Financial District, San Francisco
Financial District downtown
Looking south down Montgomery Street from Telegraph Hill
"FiDi",  "Downtown"
Latitude and Longitude:
|• Supervisor||Julie Christensen|
|• Assemblymember||David Chiu ( D) |
|• State senator||Scott Wiener ( D) |
|• U. S. rep.||Nancy Pelosi ( D) |
|• Total||0.460 sq mi (1.19 km2)|
|• Land||0.460 sq mi (1.19 km2)|
|• Density||21,000/sq mi (7,900/km2)|
|Time zone||UTC−8 ( Pacific)|
|• Summer ( DST)||UTC−7 ( PDT)|
94104, 94108, 94111, 94133
The Financial District is a neighborhood in San Francisco, California, that serves as its main central business district. It is home to the city's largest concentration of corporate headquarters, law firms, insurance companies, real estate firms, savings and loan banks, and other financial institutions. All six San Francisco Fortune 500 companies— McKesson, Wells Fargo, Gap, Charles Schwab, Pacific Gas & Electric Company, and Salesforce.com— are located in the district. 
The area is marked by the cluster of high-rise towers in the triangular area east of Kearny Street,  south of Washington Street, west of the Embarcadero that rings the waterfront, and north of Market Street. The city's tallest buildings, including 555 California Street and the Transamerica Pyramid, and many other tall buildings, such as 101 California Street and 345 California Street are located there. Montgomery Street (sometimes called " Wall Street of the West") is the traditional heart of the district.
Since the 1980s, restrictions on high-rise construction have shifted new development to the adjacent South of Market area surrounding the Transbay Transit Center. This area is sometimes called the South Financial District by real estate developers, or simply included as part of the Financial District itself.  
Under Spanish and Mexican rule, the area was the site of a harbor named Yerba Buena Cove with a small civilian outpost named Yerba Buena that served to support the military population of the Presidio and the Mission Dolores. The sandy, marshy soils of the tip of the San Francisco Peninsula discouraged the Spanish, and later Mexican governments from establishing a preeminent town there, who focused their pueblo settlement efforts in the Pueblo of San José with its extremely fertile land. It was not until 1835 that the first settlers established themselves on the shore of Yerba Buena Cove, with the first town plan surveyed in 1839.  Yerba Buena's potential as a seaport made it the eventual center for European and American settlement.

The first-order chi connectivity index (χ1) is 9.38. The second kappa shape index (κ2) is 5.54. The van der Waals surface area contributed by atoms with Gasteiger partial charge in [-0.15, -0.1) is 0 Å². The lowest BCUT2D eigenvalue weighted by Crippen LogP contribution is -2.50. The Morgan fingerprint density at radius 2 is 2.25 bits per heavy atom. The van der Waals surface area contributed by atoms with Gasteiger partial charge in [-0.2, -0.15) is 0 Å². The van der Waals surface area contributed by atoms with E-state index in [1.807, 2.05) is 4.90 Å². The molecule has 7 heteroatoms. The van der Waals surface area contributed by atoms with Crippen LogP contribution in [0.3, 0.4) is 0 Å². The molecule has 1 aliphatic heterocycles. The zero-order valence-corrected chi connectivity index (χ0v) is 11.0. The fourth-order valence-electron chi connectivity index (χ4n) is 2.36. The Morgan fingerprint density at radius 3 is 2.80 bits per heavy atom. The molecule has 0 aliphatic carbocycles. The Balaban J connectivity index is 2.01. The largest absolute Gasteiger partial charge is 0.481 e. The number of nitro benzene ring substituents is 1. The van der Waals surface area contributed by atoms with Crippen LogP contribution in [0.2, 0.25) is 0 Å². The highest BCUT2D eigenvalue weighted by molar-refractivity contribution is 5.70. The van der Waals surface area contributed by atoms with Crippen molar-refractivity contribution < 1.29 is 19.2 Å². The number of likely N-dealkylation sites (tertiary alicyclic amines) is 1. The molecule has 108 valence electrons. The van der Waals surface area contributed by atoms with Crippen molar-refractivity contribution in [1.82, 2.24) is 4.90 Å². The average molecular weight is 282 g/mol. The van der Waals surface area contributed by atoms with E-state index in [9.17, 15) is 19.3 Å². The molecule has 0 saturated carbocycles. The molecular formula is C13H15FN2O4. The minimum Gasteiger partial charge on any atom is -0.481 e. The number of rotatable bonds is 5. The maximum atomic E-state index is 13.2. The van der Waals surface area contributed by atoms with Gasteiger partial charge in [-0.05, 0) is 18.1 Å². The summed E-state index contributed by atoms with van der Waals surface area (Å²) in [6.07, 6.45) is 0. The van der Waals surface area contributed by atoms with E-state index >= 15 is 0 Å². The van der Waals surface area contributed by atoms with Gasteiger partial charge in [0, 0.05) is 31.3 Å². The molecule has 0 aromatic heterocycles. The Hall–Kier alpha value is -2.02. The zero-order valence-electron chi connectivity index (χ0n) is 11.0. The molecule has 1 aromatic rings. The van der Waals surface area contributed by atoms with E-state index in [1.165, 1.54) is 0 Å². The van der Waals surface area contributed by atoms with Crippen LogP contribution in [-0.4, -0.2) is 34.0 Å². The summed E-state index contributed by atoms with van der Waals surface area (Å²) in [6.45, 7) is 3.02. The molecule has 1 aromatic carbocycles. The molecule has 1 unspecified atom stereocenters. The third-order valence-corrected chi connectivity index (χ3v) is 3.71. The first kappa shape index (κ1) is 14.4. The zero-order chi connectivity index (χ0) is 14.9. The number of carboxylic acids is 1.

After gold was discovered in the Sierra Nevada Foothills in 1848, Yerba Buena's location on the natural harbor of San Francisco Bay acted as a magnet for European and American settlers, as well as gold and job seekers from a multitude of countries. Following Californian independence and American annexation and the California Gold Rush, the area boomed rapidly and the Bay shoreline, which originally ended near Montgomery Street, was filled in and extended to The Embarcadero. Gold Rush wealth and business made it the financial capital of the west coast as many banks and businesses set up in the neighborhood. The west coast's first and only skyscrapers, were built in the area along Market Street.
The neighborhood was completely destroyed in the 1906 Earthquake and Fire (miraculously, the area's skyscrapers survived). By 1910, the area was largely rebuilt with low-rise, masonry-clad buildings ranging from six to twelve stories in height.  During the late 1920s, several Neo-Gothic high rises, reaching 300 to 400 feet in height, were constructed, including the Standard Oil Building, Russ Building, Hunter-Dulin Building, Shell Building, and the Pacific Telephone Building.